Grabher affidavit exposes Nova Scotia government hypocrisy in licence plate court battle


Lorne Grabher, whose personalized ‘GRABHER’ licence plate was deemed “socially unacceptable” by the Nova Scotia Registrar of Motor Vehicles (Registrar), has filed his Affidavit with the Supreme Court of Nova Scotia in preparation for the hearing of Lorne Grabher v. Registrar of Motor Vehicles.

Lorne Grabher first purchased the personalized license plate as a gift for his late father in or around 1990.  It became an expression of family pride spanning three generations – Mr. Grabher’s son has the family name on his own personalized license plate in another province.  Mr. Grabher testifies in his Affidavit that his son has never had difficulty renewing his plate.

Mr. Grabher notes in his Affidavit that he and his family “are proud of our Austrian-German heritage, and are proud of the immigrant history of our family…We are not ashamed of our immigrant background or our role in Canadian society.”  He further notes:

For 27 years the [Registrar] renewed the Plate. My last name has not changed. The Respondent never once informed me when I was renewing my Plate that my last name was objectionable. The idea that my name was appropriate for 27 years, but is suddenly inappropriate today because one anonymous person says so, is ridiculous.

In his Affidavit Mr. Grabher points out that there are numerous government-regulated place names and other expression by government in Canada that is permitted despite being clearly “socially unacceptable”. For example, recent Halifax Water advertisements on public transit buses include “Our minds are in the gutter,” “Be proud of your Dingle,” and “Powerful sh*t”.

“No amount of “misinterpretation” or imagination is required to perceive the sexually suggestive and vulgar nature of the Halifax Water advertisements, yet such expression is not only permitted on Halifax transit buses, it is propagated by the government itself,” explains Mr. Grabher.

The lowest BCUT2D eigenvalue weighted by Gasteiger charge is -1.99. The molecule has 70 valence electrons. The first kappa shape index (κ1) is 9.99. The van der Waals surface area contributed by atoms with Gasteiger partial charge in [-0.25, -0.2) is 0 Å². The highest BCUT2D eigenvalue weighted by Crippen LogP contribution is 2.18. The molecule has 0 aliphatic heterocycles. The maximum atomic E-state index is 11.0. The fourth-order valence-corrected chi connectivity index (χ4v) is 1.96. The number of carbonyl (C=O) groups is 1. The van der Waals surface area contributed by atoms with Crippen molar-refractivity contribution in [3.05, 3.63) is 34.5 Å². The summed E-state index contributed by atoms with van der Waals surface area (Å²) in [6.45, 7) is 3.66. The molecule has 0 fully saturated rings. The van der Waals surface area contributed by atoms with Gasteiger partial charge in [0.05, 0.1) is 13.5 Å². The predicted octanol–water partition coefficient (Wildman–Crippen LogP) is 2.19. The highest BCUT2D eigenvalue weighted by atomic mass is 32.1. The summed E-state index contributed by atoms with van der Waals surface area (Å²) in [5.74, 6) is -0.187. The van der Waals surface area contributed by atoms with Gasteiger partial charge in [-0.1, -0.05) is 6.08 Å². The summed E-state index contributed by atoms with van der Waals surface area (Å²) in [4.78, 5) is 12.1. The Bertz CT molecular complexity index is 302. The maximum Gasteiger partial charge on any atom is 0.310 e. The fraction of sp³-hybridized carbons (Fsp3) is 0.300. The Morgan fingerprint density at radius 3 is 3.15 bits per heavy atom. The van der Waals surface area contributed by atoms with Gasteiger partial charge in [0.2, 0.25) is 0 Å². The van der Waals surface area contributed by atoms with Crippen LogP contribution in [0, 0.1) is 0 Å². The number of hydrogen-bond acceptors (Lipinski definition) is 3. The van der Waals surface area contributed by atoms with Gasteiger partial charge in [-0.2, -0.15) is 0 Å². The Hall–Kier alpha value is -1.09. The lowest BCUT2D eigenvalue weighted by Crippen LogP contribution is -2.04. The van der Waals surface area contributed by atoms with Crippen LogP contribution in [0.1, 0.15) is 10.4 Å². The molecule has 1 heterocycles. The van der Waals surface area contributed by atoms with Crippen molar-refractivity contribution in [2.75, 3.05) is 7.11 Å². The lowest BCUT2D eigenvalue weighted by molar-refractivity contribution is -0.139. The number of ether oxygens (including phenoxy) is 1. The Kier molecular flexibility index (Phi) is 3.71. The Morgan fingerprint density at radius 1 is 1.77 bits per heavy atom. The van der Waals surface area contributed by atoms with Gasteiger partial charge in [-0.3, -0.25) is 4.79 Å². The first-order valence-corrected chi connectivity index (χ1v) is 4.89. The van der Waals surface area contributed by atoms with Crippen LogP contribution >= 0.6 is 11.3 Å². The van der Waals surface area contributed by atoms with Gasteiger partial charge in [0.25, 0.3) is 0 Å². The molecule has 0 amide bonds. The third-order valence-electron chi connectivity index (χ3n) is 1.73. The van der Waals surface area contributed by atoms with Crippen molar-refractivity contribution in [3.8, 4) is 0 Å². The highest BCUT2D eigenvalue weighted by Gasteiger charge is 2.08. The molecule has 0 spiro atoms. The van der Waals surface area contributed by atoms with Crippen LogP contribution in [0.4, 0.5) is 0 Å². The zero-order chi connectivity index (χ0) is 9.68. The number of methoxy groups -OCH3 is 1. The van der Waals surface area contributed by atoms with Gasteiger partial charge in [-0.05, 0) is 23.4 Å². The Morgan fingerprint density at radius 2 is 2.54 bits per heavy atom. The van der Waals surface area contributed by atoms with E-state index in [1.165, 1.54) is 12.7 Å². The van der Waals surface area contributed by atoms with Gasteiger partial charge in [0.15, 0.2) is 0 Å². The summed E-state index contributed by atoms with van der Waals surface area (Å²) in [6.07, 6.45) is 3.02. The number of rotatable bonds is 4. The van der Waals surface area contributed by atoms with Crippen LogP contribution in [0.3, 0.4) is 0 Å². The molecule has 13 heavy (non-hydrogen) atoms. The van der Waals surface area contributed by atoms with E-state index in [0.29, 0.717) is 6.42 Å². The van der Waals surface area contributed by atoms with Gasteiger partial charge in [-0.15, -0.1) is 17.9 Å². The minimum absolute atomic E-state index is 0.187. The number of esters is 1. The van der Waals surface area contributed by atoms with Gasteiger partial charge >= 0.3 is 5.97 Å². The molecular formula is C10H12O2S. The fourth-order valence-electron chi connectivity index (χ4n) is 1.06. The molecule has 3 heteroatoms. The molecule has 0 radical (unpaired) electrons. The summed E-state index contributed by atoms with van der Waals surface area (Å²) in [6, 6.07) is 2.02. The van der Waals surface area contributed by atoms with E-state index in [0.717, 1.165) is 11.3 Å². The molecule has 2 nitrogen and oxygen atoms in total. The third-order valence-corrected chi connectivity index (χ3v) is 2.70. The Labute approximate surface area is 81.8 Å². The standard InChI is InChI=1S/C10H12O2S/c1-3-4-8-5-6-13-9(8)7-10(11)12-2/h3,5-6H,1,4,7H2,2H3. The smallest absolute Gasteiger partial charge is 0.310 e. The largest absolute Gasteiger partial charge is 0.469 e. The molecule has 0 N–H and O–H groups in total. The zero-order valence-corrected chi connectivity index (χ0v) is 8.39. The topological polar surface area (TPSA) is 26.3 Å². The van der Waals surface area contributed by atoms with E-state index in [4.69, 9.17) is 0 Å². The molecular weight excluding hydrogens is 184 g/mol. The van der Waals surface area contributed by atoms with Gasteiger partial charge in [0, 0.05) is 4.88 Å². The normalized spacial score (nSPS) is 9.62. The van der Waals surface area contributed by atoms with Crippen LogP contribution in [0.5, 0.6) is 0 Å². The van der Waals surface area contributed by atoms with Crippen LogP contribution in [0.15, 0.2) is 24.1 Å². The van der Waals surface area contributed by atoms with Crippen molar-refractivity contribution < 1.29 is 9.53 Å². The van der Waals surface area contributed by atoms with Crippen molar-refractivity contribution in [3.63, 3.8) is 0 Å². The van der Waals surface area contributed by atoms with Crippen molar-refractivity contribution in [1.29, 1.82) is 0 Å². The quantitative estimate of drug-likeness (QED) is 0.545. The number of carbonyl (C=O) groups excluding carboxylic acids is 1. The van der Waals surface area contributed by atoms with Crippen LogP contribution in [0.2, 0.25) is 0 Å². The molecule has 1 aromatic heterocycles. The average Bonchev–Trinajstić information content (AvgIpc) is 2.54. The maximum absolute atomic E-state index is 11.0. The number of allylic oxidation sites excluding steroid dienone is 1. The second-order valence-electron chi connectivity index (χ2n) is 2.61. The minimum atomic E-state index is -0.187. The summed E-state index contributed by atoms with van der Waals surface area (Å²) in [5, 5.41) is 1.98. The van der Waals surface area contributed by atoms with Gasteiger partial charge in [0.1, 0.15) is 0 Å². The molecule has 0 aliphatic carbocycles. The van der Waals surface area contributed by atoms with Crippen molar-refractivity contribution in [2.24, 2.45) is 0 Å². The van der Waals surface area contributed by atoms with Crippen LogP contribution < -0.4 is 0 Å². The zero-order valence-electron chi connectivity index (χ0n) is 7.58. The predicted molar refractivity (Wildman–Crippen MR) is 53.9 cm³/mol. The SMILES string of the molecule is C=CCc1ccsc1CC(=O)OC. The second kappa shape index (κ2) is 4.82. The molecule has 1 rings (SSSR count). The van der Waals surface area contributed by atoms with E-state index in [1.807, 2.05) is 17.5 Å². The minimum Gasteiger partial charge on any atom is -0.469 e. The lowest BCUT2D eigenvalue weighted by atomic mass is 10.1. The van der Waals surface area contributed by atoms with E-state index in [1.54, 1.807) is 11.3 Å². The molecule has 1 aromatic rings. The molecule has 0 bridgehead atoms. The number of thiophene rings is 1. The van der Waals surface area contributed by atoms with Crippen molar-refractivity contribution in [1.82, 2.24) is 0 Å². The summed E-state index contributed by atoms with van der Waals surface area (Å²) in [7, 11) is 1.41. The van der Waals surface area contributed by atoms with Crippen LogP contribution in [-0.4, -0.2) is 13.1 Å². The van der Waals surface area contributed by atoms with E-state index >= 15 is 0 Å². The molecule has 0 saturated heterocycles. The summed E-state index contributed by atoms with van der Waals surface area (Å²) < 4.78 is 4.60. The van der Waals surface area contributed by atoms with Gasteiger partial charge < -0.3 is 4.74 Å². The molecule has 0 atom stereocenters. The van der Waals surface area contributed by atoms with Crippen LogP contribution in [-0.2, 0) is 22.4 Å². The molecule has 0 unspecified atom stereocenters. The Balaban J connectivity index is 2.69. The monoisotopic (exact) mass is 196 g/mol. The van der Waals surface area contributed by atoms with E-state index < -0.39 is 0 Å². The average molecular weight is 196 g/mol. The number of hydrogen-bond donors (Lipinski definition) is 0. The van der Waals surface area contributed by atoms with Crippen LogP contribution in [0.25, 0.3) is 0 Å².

Similarly, many government-regulated Canadian places names could be seen as “socially unacceptable” but are supported by governments, including Dildo, Newfoundland and Labrador; Blow Me Down Provincial Park, Newfoundland and Labrador; Crotch Lake, Ontario; Old Squaw Islands, Nunavut; Red Indian Lake, Newfoundland and Labrador; Swastika, Ontario; and Sandy Hook, Manitoba.

“[The] tragic school shooting that took place at Sandy Hook Elementary School in 2012 in the United States has caused the name “Sandy Hook” to become affiliated with gun violence and the death of innocent young children. Yet, the name itself is not inherently offensive, and the place name for Sandy Hook, Manitoba has not been changed,” explains Mr. Grabher.

Background Facts

Mr. Grabher received a letter dated December 9, 2016, from the Office of the Registrar of Motor Vehicles which stated that a complaint had been received regarding his personalized licence plate, and consequently that the Registrar was cancelling it. The reason provided for the cancellation was that the plate could be “misinterpreted” as a “socially unacceptable slogan”.

The Justice Centre wrote to the Registrar on March 31, 2017, calling out the Registrar’s decision as “discriminatory,” “arbitrary,” “unreasonable” and in violation of free expression as guaranteed by the Canadian Charter of Rights and Freedoms.  It further advised the Registrar to reinstate the plate or face further legal action. The Registrar refused to voluntarily reinstate Mr. Grabher’s plate, necessitating a court action. The hearing for this case is scheduled for September 8, 2018.